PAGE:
Hairdressers and food-delivery staff are not customarily tipped. Taxi drivers aren't generally tipped but they do appreciate it if you round the fare up to the nearest dollar so they don't have to look for change.  Occasionally they round it DOWN, for the same reason!

 

Maori Etiquette

If you are formally or informally visiting a Maori marae (meeting place), it is best to go accompanied by a member of the local iwi, or someone who knows the appropriate etiquette. You may be welcomed onto the marae by the hosts, typically by women of the tribe who sing a karanga (welcome song / invocation to the spirits), and it will be considered impolite if you don't know the requisite responses or what to do when coming onto the marae.  That said, Manaakitanga  - roughly kindness and hospitality is a core value of the Maori people, and they make large allowances for their foreign guests not knowing that they have breached a protocol.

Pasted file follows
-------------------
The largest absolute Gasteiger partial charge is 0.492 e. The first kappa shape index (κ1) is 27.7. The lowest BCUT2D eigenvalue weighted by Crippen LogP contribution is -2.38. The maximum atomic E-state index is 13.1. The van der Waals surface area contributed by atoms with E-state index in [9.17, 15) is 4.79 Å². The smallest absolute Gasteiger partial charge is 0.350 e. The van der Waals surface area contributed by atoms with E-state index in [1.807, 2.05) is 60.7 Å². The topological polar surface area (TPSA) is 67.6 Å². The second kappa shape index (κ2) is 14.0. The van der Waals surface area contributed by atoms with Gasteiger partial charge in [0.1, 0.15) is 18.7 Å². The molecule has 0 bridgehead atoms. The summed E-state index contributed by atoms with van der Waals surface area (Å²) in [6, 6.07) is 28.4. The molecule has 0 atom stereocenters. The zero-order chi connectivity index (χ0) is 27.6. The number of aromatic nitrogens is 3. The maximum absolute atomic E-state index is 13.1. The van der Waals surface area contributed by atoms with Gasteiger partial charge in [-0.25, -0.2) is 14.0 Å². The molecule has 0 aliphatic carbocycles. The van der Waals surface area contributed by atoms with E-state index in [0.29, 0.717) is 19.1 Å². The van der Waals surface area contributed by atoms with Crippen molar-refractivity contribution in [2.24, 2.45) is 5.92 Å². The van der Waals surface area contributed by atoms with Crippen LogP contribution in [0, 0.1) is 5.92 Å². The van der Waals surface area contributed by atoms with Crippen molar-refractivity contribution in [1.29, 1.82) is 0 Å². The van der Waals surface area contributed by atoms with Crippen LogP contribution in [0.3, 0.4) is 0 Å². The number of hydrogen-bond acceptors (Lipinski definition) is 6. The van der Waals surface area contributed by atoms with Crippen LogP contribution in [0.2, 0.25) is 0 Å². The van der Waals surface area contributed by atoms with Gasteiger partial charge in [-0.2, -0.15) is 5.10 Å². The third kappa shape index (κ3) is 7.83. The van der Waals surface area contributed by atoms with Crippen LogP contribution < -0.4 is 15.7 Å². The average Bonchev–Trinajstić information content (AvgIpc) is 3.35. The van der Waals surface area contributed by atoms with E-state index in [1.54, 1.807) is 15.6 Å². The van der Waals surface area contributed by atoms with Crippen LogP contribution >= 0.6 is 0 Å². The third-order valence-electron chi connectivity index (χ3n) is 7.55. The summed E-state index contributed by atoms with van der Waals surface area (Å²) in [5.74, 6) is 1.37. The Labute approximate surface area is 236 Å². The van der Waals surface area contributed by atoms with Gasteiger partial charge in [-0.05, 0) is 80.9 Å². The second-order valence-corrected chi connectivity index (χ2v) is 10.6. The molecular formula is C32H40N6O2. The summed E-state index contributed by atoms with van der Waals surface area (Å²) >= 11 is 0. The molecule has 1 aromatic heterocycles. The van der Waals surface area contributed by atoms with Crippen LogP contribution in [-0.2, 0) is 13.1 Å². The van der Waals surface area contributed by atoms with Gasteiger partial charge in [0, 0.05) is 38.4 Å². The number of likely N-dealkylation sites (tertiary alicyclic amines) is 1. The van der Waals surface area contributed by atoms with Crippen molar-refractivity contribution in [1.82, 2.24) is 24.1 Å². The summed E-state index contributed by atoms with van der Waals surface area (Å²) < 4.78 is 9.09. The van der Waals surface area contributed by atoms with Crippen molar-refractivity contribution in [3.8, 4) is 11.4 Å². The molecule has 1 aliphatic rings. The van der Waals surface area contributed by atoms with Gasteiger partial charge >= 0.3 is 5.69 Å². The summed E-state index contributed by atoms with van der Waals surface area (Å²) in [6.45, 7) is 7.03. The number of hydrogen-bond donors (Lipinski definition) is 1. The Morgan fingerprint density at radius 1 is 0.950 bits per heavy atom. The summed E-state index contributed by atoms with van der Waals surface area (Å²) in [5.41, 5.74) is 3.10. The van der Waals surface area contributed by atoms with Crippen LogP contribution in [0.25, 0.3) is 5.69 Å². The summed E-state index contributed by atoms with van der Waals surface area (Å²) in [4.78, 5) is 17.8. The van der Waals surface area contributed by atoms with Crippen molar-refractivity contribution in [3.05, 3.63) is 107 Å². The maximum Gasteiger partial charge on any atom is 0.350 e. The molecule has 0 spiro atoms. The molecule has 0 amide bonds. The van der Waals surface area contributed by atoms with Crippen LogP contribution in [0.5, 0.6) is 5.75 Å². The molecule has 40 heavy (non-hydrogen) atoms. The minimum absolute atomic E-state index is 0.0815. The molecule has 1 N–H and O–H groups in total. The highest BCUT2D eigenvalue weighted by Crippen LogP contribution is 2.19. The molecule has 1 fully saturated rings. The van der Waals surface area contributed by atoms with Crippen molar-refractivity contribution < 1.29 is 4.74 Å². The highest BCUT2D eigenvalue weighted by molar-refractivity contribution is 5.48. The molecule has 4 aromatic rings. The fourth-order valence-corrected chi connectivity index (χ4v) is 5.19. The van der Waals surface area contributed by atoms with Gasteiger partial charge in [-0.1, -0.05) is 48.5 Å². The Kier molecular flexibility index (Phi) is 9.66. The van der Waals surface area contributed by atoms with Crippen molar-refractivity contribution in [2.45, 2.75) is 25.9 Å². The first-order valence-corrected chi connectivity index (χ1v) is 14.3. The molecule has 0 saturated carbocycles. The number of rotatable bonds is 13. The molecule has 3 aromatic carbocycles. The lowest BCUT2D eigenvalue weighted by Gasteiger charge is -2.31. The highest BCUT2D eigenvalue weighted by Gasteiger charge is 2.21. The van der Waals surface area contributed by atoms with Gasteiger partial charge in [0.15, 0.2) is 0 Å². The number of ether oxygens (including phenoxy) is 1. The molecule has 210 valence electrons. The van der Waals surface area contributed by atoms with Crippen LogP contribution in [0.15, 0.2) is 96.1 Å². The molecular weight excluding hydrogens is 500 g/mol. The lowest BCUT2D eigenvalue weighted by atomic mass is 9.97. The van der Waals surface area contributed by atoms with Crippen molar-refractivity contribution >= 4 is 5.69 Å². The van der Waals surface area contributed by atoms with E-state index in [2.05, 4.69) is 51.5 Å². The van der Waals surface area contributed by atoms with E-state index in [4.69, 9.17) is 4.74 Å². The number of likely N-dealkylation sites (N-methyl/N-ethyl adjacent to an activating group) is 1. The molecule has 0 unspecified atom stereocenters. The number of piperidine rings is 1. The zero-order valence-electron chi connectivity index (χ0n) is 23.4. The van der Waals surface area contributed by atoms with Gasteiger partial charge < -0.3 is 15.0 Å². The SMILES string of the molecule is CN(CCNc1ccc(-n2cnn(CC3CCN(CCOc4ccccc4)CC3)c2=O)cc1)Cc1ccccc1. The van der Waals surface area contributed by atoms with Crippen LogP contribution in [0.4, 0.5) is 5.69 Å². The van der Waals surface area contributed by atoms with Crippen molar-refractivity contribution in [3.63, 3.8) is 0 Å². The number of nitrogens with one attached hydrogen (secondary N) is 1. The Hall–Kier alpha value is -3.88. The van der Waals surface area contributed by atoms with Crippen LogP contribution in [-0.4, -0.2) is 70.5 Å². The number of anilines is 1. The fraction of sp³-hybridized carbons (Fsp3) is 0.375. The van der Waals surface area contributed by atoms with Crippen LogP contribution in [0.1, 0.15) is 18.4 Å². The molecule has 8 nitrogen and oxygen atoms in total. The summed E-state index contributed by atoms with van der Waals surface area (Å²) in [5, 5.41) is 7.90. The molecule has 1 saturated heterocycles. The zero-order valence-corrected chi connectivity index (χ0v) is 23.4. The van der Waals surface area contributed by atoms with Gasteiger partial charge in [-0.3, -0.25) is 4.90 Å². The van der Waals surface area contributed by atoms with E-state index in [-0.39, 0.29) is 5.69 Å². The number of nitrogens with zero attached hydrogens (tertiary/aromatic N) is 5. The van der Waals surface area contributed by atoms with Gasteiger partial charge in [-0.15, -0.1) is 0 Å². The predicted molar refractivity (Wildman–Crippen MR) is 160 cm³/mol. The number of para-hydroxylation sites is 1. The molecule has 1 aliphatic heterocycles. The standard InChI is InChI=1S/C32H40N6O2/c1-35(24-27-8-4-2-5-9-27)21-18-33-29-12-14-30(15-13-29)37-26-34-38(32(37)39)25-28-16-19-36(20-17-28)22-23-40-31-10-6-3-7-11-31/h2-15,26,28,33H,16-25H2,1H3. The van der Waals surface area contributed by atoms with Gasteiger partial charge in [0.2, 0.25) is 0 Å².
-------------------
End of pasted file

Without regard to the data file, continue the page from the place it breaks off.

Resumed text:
The 'hongi' is the touching of noses and may be performed as a greeting or welcome - it holds the same intimacy and context as a hug. Generally the hongi will be initiated by a handshake, or perhaps a hand placed on a shoulder. The people will lean towards each other slowly, head held straight, and press their noses together for a few seconds. It can be an unnerving experience for the uninitiated, but is a sign of respect, affection and trust!

Some key points to remember: 

  • Generally, guests on a Marae should remove their shoes  before entering any building on the Marae.
  • Do NOT sit on any surface on which food is prepared or eaten on a Marae - this is considered rude and unhygenic.
  • Younger people - especially in their teens and early twenties - should be polite and deferential to older Maori.